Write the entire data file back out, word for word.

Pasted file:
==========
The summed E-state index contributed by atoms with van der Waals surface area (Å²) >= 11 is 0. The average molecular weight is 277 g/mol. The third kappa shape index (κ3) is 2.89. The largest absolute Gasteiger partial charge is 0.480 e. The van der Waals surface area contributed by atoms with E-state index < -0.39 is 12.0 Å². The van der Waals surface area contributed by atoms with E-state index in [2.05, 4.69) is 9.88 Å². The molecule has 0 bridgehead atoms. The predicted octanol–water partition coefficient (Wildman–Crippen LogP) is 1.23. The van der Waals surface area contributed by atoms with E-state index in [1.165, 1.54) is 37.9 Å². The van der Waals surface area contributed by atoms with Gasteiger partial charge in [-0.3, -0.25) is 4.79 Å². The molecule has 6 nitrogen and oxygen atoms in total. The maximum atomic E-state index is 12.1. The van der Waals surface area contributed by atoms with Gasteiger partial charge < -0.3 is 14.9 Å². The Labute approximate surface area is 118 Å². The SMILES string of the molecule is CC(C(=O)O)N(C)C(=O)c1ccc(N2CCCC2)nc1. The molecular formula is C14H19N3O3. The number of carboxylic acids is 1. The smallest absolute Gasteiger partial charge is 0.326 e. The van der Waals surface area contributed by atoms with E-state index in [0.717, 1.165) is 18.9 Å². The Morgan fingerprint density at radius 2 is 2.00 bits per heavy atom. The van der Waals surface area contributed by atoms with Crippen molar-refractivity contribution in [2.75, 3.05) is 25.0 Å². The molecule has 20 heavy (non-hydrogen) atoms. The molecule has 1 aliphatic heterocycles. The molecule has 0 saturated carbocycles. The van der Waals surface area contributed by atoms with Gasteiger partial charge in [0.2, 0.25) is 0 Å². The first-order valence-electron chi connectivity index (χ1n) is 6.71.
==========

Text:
The summed E-state index contributed by atoms with van der Waals surface area (Å²) >= 11 is 0. The average molecular weight is 277 g/mol. The third kappa shape index (κ3) is 2.89. The largest absolute Gasteiger partial charge is 0.480 e. The van der Waals surface area contributed by atoms with E-state index < -0.39 is 12.0 Å². The van der Waals surface area contributed by atoms with E-state index in [2.05, 4.69) is 9.88 Å². The molecule has 0 bridgehead atoms. The predicted octanol–water partition coefficient (Wildman–Crippen LogP) is 1.23. The van der Waals surface area contributed by atoms with E-state index in [1.165, 1.54) is 37.9 Å². The van der Waals surface area contributed by atoms with Gasteiger partial charge in [-0.3, -0.25) is 4.79 Å². The molecule has 6 nitrogen and oxygen atoms in total. The maximum atomic E-state index is 12.1. The van der Waals surface area contributed by atoms with Gasteiger partial charge < -0.3 is 14.9 Å². The Labute approximate surface area is 118 Å². The SMILES string of the molecule is CC(C(=O)O)N(C)C(=O)c1ccc(N2CCCC2)nc1. The molecular formula is C14H19N3O3. The number of carboxylic acids is 1. The smallest absolute Gasteiger partial charge is 0.326 e. The van der Waals surface area contributed by atoms with E-state index in [0.717, 1.165) is 18.9 Å². The Morgan fingerprint density at radius 2 is 2.00 bits per heavy atom. The van der Waals surface area contributed by atoms with Crippen molar-refractivity contribution in [2.75, 3.05) is 25.0 Å². The molecule has 20 heavy (non-hydrogen) atoms. The molecule has 1 aliphatic heterocycles. The molecule has 0 saturated carbocycles. The van der Waals surface area contributed by atoms with Gasteiger partial charge in [0.2, 0.25) is 0 Å². The first-order valence-electron chi connectivity index (χ1n) is 6.71.